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Nvidia turns to optical trickery to boost long-haul InfiniBand performance

The platform launches alongside new frameworks for AI preprocessing at the edge

SC22 Nvidia says users can now extend their 400Gbps InfiniBand networks even farther with the launch of its MetroX-3 long-haul system, which boosts the range of its Quantum-2 switches to 25 miles or 40 kilometers.

Nvidia sees two major use cases for the tech: the first is high-speed workload migration between physically disparate computing centers, while the other involves pooling those resources to tackle larger problems.

While it's been possible to interconnect two datacenters over InfiniBand in the past using the MetroX-2 platform acquired from Mellanox, the appliance was limited to a pair of 100Gbps uplinks. By comparison, the third iteration of Nvidia's MetroX platform adds support for a pair of 100Gbps dense wave division multiplex (DWDM) modules. The technology allows for substantially higher bandwidths by muxing multiple 100Gbps signals onto a single fiber.

"This really allows your extended campus clusters and your core datacenter to behave as a single-unit — a single datacenter," Dion Harris, head of datacenter product marketing at Nvidia, said during a press briefing.

The approach isn't without compromise. MetroX-3 is clearly an ecosystem play. It's designed to work with Nvidia's InfiniBand ecosystem of Quantum-2 switches, ConnectX-7 NICs, and/or BlueField data processing units (DPUs). That means if you're already using something like HPE's Ethernet-based Slingshot interconnects or even Nvidia's own Spectrum switches, MetroX-3 isn't for you.

Assuming you do live within Nvidia's walled garden, or want to expand an existing InfiniBand environment to a new location, there are also performance concessions that need to be taken into account. While DWDM allows for massive aggregate bandwidths over a single fiber, the technology is limited to relatively short runs in the neighborhood of 40 to 80 kilometers. As is typical with optics, what you gain in distance you give up on effective bandwidth and vice versa.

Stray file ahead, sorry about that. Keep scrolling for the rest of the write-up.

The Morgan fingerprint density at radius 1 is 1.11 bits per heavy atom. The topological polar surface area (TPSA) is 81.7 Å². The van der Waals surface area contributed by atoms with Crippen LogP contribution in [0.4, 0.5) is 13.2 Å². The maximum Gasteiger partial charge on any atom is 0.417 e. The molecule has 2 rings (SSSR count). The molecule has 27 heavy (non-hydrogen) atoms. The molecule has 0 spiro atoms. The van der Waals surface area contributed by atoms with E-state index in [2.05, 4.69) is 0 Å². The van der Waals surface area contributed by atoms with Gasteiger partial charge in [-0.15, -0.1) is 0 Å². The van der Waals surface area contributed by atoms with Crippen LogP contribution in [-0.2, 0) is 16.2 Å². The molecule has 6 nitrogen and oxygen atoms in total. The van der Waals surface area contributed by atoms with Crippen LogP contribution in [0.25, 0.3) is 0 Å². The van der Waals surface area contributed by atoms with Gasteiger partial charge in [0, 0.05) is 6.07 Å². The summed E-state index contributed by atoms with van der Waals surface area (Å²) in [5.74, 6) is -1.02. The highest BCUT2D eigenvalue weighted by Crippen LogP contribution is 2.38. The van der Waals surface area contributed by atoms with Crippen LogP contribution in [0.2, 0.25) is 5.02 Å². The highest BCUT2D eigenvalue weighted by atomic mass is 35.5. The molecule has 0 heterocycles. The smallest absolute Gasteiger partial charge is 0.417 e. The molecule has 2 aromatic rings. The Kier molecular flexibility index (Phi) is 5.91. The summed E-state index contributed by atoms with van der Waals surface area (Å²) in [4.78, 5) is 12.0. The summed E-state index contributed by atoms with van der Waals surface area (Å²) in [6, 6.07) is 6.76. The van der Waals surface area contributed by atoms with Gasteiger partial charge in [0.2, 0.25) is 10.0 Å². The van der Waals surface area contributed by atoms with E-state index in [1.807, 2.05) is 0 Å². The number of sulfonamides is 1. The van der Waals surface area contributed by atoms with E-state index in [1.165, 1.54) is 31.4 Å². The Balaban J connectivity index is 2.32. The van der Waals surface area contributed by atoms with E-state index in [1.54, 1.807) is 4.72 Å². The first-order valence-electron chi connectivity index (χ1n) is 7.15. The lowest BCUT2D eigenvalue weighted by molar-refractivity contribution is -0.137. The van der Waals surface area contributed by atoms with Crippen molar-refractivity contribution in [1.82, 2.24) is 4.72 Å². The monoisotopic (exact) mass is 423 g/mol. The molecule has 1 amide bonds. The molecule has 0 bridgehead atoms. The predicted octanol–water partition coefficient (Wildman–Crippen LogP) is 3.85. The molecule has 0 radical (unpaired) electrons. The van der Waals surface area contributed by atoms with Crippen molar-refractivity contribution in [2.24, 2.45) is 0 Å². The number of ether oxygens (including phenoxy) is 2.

The move to DWDM does present a cost advantage. According to Dell'Oro analyst Jimmy Yu, the more you be can pack onto a single fiber strand, the less you need to spend on fiber leases to achieve a given amount of bandwidth.

And because DWDM is already widely employed by major telcos AT&T and Lumen Technology, Nvidia says customers can now tap into existing fiber infrastructures, rather than needing dedicated fiber connectivity.

Cutting through the noise

MetroX-3 is part of a broader suite of hardware and software announced by Nvidia at the Supercomputing event this week aimed at addressing the growing volume of streaming data at the edge. 

"By creating more high-fidelity research and instrumentation, that means that you're going to have to have a much more efficient way of capturing, analyzing and processing that data," Harris said. When "you're producing 50 to 1,000 times more data, how much do you keep? How much do you move back to the core? How much do you analyze."

In addition to connecting datacenters over InfiniBand, Nvidia is positioning MetroX-3, along with its Quantum-series switches and BlueField DPUs, as a means to extend InfiniBand networks to lab environments where the bulk of data is being generated. By doing so, the company says customers can use its Holoscan HPC framework running on IGX, DGX or HGX platforms at the edge to sift out meaningful data from the noise before funneling that refined dataset back to the core datacenter.

Initially launched alongside Nvidia's IGX robotics and edge compute platform this fall, Holoscan AI inference was for medical imaging. However, the platform has since been repurposed for use on a variety of streaming data formats including non-image formats. Holoscan has also been reworked to support C++ and Python APIs, which Nvidia says researchers can use to develop custom data pipelines around their workflows. ®

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